Stereotactic breast biopsy pinpoints cancerous cells
Contact: John Broom
Mammograms are still considered the gold standard for early detection of abnormalities in breast tissue. However, there are times a physician needs to retrieve a cell sample to determine if cancer is present. In the past, that has meant cutting into the breast tissue to remove a sample of cells. Now, Ashtabula County Medical Center offers a new surgical procedure that is less invasive and one that patients say makes recovery faster and easier.
The procedure is known as a stereotactic breast biopsy. A surgeon or radiologist uses the stereotactic equipment right at the mammography unit to move a needle to the area of concern for removal of sample tissue. A Cleveland Clinic Radiologist at ACMC then views the sample in a specimen imager.
For the patient, the procedure takes less time than open surgery since a surgical suite is not needed and only a local anesthesia is used. Patients who have had the new procedure also say they are able to return to normal activities immediately since the procedure is less invasive.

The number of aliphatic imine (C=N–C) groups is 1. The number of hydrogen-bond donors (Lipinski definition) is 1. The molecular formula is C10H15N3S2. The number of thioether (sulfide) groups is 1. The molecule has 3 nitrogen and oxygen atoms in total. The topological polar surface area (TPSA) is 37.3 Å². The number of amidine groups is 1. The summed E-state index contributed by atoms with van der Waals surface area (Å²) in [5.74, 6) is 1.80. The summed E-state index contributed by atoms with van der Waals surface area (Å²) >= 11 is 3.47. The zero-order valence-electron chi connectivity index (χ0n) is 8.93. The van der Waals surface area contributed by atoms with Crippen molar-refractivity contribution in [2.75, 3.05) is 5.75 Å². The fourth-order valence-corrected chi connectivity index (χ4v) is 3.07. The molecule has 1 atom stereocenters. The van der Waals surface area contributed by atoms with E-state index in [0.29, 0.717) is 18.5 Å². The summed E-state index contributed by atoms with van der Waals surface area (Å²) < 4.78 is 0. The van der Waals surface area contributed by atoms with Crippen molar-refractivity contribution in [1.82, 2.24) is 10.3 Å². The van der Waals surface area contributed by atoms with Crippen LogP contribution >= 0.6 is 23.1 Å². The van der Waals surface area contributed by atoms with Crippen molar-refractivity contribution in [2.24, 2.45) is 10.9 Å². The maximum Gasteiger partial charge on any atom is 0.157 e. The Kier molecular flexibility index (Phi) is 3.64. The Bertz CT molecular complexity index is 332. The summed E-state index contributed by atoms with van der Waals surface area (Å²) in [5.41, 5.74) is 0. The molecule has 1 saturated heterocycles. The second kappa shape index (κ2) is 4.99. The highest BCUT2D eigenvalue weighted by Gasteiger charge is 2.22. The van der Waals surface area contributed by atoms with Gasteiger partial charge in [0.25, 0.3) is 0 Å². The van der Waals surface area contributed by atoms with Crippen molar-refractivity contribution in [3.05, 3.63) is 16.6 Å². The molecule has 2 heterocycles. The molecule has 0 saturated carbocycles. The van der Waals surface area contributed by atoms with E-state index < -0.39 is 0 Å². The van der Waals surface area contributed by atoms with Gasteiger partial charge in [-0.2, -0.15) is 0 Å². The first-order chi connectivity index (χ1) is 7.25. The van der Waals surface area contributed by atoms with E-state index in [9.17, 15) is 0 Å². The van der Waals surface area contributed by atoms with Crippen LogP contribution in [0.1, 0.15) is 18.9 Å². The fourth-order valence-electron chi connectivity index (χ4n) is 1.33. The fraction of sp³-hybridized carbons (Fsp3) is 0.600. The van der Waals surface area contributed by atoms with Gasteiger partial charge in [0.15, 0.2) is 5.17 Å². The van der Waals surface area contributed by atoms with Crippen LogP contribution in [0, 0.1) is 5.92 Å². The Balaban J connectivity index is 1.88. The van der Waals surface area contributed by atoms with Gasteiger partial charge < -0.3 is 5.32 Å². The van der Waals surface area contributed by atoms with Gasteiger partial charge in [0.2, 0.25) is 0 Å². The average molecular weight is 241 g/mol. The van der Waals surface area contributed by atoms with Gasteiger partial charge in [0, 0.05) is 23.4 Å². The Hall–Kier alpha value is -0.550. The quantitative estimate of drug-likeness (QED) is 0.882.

“The word ‘cancer’ stirs ours emotions and sends our minds into a panic. Stereotactic breast biopsies using the specimen imager will provide our physicians quicker answers so they can reassure a patient the sample was not cancerous or begin talking about treatment options if cancer is present,” said ACMC President & CEO Michael Habowski.
Since the first step to detecting potentially cancerous cells in breast tissue is a mammogram, women should contact their physician for a referral to ACMC Diagnostic Imaging. Screening mammograms can be done in Ashtabula or Conneaut. ACMC Radiology is open Monday through Friday 7:30 a.m. to 4:30 p.m. (on Tuesdays until 6:30 p.m.). Conneaut Family Health Center is open for mammograms Monday through Friday from 9 a.m. to 5 p.m.